When it comes to strength training, if the training program says to do 12 reps, it means to use a weight that will allow you to perform 12 reps with good technique. If you can do 13, you need to use more weight.
Before you even think it, don’t give me any crap about not wanting to get muscle bound. You gals lack the hormones to gain huge amounts of muscle. Besides gaining large amounts of muscle is far from easy. Most guys have trouble gaining large amounts of muscle over a period of years with the intention to do so.
2. Teach the reader the importance of progression
You must strive to be stronger this month than you were last month. You must make the effort to do more work in the same amount of time. If you aren’t progressing, you are regressing. If you aren’t progressing, you aren’t changing.
3. Drop the word “Aerobic” from the women’s fitness vocabulary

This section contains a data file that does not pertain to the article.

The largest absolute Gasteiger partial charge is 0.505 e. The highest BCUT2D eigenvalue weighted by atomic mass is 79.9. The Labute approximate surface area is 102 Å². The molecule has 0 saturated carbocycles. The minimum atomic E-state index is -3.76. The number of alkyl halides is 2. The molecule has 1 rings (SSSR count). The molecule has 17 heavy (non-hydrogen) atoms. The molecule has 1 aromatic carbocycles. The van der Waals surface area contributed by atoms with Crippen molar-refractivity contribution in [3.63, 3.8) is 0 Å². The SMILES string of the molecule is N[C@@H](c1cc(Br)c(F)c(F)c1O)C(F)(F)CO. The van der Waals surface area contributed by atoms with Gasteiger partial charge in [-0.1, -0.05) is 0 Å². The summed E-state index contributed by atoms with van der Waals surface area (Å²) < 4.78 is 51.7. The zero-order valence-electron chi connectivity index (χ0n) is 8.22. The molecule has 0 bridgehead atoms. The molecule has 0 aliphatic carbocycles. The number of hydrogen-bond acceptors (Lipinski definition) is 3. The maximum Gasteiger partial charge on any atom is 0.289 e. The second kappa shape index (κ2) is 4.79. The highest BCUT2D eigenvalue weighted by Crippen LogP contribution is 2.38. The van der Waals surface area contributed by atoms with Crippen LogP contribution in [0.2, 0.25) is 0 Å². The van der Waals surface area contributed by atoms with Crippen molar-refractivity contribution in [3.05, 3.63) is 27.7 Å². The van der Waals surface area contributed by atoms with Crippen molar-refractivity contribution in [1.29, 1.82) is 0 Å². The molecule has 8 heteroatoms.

You’ve been brainwashed to think that aerobic exercise = fat loss. It doesn’t. It simply means that your energy needs are being met by the aerobic energy system. This type of exercise is rarely effective in fat loss programs even though you’ve been told that ad nauseum.
4. No more Touchy Feely, Mind-Body Exercise programs
Yes, you may enjoy that type of program. Rarely does anyone make significant impact in their ability to lose fat with this type of exercise. See #1 above. If you must do it for fun, go ahead and then do something productive.
5. Forget about programs to slim body parts, firm something, or lift something
Exercises claiming to slim your hips, firm your butt, lift your breasts, and tighten up the lose skin on the back of your arms rarely if ever do so. Focus on exercises that emphasize total body movements like squats, deadlifts, lunges, step-ups, presses, and chin-ups (you can learn to do them if you want it bad enough). These stimulate your body to build metabolically active muscle and burn more fat AFTER you exercise. If you want proof, one research study that used 3 full body exercises increased metabolism and fat burning for over 39 hours after the workout was over.
6. Teach women that eating fat doesn't mean that it turns to fat